Beyond the beach: discover Cornwall’s less-crowded attractions

Each summer the narrow roads down to Kynance Cove and Porthcurno grind to a halt under the weight of holidaymakers all heading to the same “isolated” beaches. With the car parks full and the verges too, visitors and locals get hot under the collar in their stationary cars. Horns are honked, tempers fray, words are exchanged and the peace everyone is seeking is shattered.

With this year set to be a year of holidaying at home, the usual honeypots will be busier than ever and there will probably be even more of a bunfight to find an unoccupied patch of golden sand. So, if you don’t want to contribute to the overcrowding problem, or just want to avoid the crush, turn your sights inland, to some of Cornwall’s slightly lesser-known gems.

Cornwall is not known for its hills – its highest, Brown Willy on Bodmin Moor, stands at just 420 metres above sea level – yet, despite this, some of the county’s best sites are on high ground. These are three of my favourites.

From the peak of mainland Britain’s most westerly hill, Chapel Carn Brea, it is possible to see the Isles of Scilly on a clear day. With the hill itself being the site of neolithic and bronze age graves and barrows, and with views to several other neolithic sites, this is ancient Cornwall at its wildest. Park in the National Trust car park and follow the well-signed path to the beacon.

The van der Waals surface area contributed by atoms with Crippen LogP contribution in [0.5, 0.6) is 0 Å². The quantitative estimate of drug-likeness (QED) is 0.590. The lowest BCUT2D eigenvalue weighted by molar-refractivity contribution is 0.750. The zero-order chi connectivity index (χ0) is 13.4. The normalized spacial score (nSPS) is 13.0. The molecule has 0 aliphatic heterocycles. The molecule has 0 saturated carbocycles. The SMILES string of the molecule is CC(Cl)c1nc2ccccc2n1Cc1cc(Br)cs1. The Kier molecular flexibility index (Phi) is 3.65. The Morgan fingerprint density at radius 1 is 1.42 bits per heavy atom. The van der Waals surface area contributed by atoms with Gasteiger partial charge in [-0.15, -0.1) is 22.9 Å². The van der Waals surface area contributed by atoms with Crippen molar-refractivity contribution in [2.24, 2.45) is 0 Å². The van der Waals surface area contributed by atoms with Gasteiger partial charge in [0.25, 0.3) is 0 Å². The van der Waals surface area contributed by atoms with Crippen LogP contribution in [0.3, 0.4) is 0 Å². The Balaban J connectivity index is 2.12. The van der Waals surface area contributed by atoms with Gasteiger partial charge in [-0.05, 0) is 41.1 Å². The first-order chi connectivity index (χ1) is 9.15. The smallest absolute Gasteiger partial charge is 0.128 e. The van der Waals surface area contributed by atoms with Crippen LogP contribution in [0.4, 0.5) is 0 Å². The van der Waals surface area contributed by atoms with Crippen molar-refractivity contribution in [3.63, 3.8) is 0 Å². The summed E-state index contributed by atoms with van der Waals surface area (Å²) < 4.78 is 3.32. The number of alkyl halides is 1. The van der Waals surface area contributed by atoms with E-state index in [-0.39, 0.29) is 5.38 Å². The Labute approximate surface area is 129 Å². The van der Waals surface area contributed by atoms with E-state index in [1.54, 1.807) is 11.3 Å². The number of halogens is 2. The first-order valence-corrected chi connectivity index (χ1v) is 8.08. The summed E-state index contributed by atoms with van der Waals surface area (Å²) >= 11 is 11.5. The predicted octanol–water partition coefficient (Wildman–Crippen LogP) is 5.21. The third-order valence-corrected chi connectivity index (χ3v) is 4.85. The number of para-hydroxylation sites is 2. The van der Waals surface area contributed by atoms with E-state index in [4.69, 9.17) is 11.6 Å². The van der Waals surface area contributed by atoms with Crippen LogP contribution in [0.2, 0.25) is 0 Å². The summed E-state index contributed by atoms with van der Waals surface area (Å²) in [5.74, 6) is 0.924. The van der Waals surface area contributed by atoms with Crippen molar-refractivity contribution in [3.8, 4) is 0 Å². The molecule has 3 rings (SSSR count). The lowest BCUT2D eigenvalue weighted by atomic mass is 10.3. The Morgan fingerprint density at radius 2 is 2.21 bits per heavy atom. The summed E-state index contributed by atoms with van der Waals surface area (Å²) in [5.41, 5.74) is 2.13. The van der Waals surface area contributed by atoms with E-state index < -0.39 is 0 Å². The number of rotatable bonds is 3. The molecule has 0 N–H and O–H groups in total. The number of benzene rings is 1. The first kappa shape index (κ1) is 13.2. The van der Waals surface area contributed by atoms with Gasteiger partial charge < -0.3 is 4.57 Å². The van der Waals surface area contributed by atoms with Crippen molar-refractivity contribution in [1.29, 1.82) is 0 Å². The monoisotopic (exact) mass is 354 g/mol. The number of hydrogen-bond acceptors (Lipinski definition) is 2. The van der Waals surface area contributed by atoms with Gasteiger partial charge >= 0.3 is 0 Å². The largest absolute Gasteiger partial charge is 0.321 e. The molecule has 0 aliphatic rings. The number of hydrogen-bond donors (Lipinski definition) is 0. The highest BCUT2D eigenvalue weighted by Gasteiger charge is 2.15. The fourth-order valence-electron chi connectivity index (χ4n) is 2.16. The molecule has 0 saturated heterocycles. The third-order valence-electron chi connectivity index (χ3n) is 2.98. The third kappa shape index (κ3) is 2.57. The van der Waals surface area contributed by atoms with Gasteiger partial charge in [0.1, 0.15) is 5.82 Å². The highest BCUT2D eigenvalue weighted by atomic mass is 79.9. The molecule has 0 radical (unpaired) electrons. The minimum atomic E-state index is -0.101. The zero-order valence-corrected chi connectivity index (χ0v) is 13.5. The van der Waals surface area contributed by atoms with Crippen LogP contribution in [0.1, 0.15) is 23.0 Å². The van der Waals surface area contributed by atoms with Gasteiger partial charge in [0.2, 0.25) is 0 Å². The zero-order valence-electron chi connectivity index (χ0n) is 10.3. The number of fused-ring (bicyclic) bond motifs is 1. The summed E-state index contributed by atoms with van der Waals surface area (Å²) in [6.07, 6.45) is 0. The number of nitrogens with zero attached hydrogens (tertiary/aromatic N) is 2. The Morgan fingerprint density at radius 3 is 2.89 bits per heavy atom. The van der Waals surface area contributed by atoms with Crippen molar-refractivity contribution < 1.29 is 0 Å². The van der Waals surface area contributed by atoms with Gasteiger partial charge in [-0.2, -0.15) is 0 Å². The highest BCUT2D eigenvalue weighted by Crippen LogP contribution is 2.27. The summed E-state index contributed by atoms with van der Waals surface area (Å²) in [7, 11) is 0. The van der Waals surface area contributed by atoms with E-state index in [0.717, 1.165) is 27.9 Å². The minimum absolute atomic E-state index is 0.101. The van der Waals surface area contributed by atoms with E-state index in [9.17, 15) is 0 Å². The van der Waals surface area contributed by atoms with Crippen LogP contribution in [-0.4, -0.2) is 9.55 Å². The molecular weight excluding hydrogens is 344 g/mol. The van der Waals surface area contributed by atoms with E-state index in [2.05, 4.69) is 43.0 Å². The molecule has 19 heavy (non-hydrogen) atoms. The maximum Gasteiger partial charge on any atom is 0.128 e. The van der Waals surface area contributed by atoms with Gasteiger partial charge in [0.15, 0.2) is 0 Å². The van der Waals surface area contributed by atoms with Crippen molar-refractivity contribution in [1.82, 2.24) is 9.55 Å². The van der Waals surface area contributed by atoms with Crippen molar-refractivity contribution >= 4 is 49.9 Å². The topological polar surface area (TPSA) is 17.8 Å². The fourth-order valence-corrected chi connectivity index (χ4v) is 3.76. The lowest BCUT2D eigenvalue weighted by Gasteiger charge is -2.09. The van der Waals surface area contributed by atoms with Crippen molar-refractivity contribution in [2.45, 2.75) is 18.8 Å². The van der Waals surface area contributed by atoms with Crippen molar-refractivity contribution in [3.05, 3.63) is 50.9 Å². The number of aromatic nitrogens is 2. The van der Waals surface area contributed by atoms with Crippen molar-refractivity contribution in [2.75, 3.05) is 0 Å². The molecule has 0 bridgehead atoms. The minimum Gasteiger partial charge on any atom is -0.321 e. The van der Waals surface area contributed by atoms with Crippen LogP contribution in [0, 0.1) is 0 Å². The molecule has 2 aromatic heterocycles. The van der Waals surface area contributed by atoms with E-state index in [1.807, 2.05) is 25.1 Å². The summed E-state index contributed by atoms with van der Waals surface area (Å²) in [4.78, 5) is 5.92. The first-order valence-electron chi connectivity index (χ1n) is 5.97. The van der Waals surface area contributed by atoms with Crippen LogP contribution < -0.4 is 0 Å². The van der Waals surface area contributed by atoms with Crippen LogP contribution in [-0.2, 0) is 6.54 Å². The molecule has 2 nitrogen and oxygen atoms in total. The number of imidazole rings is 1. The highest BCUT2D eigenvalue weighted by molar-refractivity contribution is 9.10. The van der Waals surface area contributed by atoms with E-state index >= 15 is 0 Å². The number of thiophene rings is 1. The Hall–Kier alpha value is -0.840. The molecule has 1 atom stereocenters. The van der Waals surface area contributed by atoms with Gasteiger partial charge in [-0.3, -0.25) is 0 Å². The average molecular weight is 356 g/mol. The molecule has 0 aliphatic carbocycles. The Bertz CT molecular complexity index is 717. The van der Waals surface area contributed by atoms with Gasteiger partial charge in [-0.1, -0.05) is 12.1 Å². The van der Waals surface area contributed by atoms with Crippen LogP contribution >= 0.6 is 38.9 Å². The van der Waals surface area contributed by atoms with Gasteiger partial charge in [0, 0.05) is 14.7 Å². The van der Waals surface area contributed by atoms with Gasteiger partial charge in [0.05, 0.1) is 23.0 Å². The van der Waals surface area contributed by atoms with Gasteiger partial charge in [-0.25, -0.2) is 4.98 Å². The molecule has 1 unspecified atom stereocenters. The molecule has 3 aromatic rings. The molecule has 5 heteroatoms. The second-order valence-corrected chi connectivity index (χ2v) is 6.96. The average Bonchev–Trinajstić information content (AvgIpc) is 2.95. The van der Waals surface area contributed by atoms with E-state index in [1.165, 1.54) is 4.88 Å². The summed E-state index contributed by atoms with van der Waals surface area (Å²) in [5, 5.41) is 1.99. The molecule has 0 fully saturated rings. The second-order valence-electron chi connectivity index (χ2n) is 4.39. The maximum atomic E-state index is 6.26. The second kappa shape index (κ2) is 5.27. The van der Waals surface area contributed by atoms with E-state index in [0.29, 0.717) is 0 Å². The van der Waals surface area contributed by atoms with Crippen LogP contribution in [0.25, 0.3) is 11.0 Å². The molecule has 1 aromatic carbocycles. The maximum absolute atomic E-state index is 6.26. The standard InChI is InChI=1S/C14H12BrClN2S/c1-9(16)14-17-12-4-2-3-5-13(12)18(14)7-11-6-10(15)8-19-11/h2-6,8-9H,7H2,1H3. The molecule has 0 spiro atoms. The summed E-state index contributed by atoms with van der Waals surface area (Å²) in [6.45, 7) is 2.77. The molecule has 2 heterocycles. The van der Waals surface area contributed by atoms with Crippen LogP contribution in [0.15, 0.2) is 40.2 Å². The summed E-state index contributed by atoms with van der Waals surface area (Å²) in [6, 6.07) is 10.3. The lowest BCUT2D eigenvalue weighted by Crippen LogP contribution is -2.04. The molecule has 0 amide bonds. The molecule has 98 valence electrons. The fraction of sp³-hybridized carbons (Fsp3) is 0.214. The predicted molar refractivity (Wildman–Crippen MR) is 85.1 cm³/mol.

Carn Brea in Redruth (not to be confused with Chapel Carn Brea) is the site of another neolithic settlement. However, while Chapel Carn Brea is the jumping-off point for adventures into ancient history, Redruth’s Carn Brea sits amid Cornwall’s once-booming tin and copper mining district. At the top of the hill is the Bassett Monument, a tribute to Camborne’s famous mining son, Francis Bassett, and just along from that is the gothic-looking Carn Brea Castle (formerly the Bassetts’ hunting lodge and now a restaurant).

From here there are views of the north and south coasts across a landscape shaped by mining history, complete with engine houses. You can also see Gwennap Pit, one of the county’s many eccentric offerings: an open-air amphitheatre formed by mining activities, which became a favourite preaching pit for John Wesley. Carn Brea is circled by the Great Flat Lode trail, which follows the lines of a former mine tramway around and across the hill, for extended wandering among the heather and gorse. Use the car park at the top of Carnkie village and take the track up to Carn Brea Castle.

Given that much of St Ives will be off-limits during the G7 summit (11-13 June), if you want a distanced overview of what’s happening there, try a decent pair of binoculars from Godolphin and Tregonning hills, which are just two miles away from each other. Godolphin Hill offers commanding views over west Cornwall – on a clear day you can see St Michael’s Mount and St Ives Bay – and from the top of Tregonning there are views across to Carbis Bay, where the main G7 action will be taking place. Park in the National Trust car park at Godolphin (booking essential).